As you know by now, Jeff Sachs reviewed Why Nations Fail, and Acemoglu and Robinson provided a response on the webpage for the book. Sachs doesn't like the exclusive focus on political institutions, and instead prefers multiple factor explanations. But as Acemoglu and Robinson argue a framework that doesn't exclude factors in the explanation is not much of a framework. Sachs now responds that a linear model of economic history misses out on critical contingencies in history, he prefers what he calls multi-dimensional dynamic model of economic history and development. Sachs doesn't deny the role of political institutions, but he argues that technological, cultural and geographic factors also matter.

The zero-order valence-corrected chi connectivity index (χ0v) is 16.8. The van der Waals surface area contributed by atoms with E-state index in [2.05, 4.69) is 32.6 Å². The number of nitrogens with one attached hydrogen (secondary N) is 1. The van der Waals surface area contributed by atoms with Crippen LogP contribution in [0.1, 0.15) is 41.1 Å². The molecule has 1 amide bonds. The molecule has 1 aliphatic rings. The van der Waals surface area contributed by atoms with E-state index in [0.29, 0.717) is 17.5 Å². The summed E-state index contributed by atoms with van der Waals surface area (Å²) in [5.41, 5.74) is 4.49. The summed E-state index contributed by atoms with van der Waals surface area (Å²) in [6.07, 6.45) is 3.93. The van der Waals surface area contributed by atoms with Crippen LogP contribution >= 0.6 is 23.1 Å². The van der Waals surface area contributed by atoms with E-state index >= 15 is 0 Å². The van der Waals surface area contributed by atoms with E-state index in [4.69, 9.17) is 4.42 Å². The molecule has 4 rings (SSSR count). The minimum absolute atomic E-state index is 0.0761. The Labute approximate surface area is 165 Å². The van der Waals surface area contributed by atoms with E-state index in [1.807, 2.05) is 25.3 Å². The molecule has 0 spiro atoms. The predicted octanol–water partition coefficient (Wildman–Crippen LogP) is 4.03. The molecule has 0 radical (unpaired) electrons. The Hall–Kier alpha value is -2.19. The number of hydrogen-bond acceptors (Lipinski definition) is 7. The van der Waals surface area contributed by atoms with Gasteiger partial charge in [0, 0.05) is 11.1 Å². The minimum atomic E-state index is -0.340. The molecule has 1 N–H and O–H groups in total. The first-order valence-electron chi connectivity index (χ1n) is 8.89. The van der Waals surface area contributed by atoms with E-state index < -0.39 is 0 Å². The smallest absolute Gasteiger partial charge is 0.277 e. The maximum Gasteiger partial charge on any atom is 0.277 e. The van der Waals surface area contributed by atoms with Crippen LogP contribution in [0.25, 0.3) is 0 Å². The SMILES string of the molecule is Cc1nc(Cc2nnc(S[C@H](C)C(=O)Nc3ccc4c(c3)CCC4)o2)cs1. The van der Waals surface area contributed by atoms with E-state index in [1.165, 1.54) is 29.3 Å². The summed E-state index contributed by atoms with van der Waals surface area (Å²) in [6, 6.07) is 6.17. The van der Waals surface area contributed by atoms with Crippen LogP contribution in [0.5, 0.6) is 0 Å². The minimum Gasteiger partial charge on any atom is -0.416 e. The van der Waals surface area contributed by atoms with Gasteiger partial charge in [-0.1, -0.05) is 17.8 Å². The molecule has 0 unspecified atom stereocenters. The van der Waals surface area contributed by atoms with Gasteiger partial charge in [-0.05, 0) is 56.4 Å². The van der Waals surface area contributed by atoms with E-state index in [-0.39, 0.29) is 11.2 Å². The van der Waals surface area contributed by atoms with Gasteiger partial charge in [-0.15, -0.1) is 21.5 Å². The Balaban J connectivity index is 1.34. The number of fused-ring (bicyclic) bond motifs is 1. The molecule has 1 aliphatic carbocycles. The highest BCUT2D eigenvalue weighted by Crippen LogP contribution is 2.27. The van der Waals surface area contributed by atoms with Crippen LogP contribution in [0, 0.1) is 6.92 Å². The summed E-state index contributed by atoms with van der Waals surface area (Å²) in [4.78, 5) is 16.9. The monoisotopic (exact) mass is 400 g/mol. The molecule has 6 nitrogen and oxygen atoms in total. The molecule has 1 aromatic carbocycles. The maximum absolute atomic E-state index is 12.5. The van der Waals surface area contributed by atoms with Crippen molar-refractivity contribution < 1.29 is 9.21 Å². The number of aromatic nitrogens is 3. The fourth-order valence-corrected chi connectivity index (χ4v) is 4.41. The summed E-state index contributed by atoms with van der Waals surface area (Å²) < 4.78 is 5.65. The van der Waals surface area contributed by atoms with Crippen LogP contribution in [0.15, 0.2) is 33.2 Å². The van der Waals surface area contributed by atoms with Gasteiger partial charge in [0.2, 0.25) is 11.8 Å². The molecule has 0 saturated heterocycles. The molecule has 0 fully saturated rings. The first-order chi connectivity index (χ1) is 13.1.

A lof of work over the past 20 years by scholars influenced by the Austrian school of economics, as well as Public Choice economics, have focused their research attention on this area of economic inquiry. Peter Leeson's varioius examination of development economics and comparative institutional analysis; Chris Coyne's work on failed and weak states and the political economy of post-war reconstruction; Virgil Storr's work on culture and development; Ben Powell's work on the economics of sweatshops; and Claudia Williamson's work on the role of informal institutions in the "institutions rule" debate all come immediately to mind. Given the issues Sachs rasies, obviously this professional debate isn't going to end anytime soon. It is my expectation that the work of Austrian/public choice thinkers on development will continue to grow and flourish and penetrate the thinking within the profession that informs the cutting edge of this scientific inquiry into the nature and causes of the wealth and poverty of nations.